First Nation Community in Ontario goes Solar

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Ontario in Canada has big plans for renewable energy and a new contract signed by a group of companies last week signals the region is working seriously towards energy sustainability.

The deal in question involves a contract to supply and support a 5 MW ground mounted solar photovoltaic (PV) system, composed of 20,410 modules. It was signed between Alderville First Nation, a First Nations community within Southeastern Ontario established in 1837, and Silfab Ontario, a Canadian company currently preparing its new PV module manufacturing plant in Mississauga, Ontario.

The ground mounted system will use the Silfab SLA245M high-efficiency modules made from 60 mono-crystalline high efficiency silicon cells produced in Ontario in accordance with the Ontario Feed In Tariff program domestic content requirements.

The solar farm, consisting of a combination of fixed mounted racks and single axis trackers, will be installed on Alderville owned properties and is expected to be operational by November 2011 with an estimated production of approximately 5.7 million kWh per year. That is the equivalent to over 80,000 tons of avoided CO2 emissions during the lifetime of the facility.

“We are very excited to be working with Silfab on our ground mounted solar facility” says Chief James Marsden, Chief of Alderville First Nation. “Programs like the Ontario Feed In Tariff program are giving communities, like Alderville, an opportunity to bring additional economic opportunities into the community to benefit its current membership and its future generations.”

Plans

Silfab and Alderville intend to create a partnership that includes the training of local resources and the development of a Centre of Excellence for advancing solar energy research, education, and training. The goal is to help the community to become self-sufficient in the management of the facility and be capable of developing future solar power projects.

“We are very proud to be part of this important project for the Alderville First Nation community” said Franco Traverso, Silfab’s CEO and President, a photovoltaic solar veteran whose experience stretches back to 1981. “We see great opportunities for similar communities and we are optimistic about the growth of the photovoltaic industry in Canada. Alderville has demonstrated great foresight and planning in the development of this project.”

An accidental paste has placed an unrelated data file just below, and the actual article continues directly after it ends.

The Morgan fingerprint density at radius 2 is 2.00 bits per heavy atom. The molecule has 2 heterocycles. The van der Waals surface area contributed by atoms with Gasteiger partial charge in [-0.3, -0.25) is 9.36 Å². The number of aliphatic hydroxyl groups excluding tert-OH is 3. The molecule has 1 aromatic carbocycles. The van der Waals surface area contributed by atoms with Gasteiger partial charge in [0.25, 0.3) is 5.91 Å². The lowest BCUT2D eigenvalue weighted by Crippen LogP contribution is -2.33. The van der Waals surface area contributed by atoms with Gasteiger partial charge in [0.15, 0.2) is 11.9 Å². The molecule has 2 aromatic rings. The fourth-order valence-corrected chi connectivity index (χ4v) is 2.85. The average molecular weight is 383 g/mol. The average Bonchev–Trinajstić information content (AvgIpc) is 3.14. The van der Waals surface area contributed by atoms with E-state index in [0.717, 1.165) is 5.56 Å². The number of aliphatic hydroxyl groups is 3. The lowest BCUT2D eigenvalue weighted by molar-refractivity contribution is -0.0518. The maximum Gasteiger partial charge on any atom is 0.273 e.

Later this month Silfario will start the manufacturing of mono and multi-crystalline high-efficiency PV modules with a power up to 300 Wp, suited for both rooftop and ground-mounted applications at its 100,000 square feet plant in Ontario.

Article by Antonio Pasolini, appearing courtesy Justmeans.

About Author

Walter’s contributions to CleanTechies over the past 4 years have been instrumental in growing the publications social media channels via his ongoing editorial and data driven strategies. He is the founder and managing director of Sunflower Tax, a renewable energy tax and finance consultancy based in San Diego, California. Active in the San Diego clean technology community, participating in events sponsored by CleanTech San Diego, EcoTopics, and Cleantech Open San Diego, Walter has also been a presenter at numerous California Center for Sustainability (CCSE) programs. He currently serves as an adjunct professor at the University of San Diego School of Law where he teaches a course on energy taxation and policy.

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